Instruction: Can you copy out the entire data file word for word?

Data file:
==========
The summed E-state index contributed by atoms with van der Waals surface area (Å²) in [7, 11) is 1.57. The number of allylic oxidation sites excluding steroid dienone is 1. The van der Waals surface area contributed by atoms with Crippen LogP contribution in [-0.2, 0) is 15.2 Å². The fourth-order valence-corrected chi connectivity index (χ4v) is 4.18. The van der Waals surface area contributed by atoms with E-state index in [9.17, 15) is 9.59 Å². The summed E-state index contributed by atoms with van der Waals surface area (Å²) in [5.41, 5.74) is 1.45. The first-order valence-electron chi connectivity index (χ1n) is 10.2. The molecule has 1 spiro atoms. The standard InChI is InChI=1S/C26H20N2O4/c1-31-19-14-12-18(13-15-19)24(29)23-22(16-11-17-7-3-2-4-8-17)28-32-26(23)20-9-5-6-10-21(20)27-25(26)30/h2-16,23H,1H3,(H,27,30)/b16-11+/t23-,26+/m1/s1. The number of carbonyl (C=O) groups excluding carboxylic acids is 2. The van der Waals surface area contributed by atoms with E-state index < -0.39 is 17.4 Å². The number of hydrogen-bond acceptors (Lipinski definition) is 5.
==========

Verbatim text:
The summed E-state index contributed by atoms with van der Waals surface area (Å²) in [7, 11) is 1.57. The number of allylic oxidation sites excluding steroid dienone is 1. The van der Waals surface area contributed by atoms with Crippen LogP contribution in [-0.2, 0) is 15.2 Å². The fourth-order valence-corrected chi connectivity index (χ4v) is 4.18. The van der Waals surface area contributed by atoms with E-state index in [9.17, 15) is 9.59 Å². The summed E-state index contributed by atoms with van der Waals surface area (Å²) in [5.41, 5.74) is 1.45. The first-order valence-electron chi connectivity index (χ1n) is 10.2. The molecule has 1 spiro atoms. The standard InChI is InChI=1S/C26H20N2O4/c1-31-19-14-12-18(13-15-19)24(29)23-22(16-11-17-7-3-2-4-8-17)28-32-26(23)20-9-5-6-10-21(20)27-25(26)30/h2-16,23H,1H3,(H,27,30)/b16-11+/t23-,26+/m1/s1. The number of carbonyl (C=O) groups excluding carboxylic acids is 2. The van der Waals surface area contributed by atoms with E-state index < -0.39 is 17.4 Å². The number of hydrogen-bond acceptors (Lipinski definition) is 5.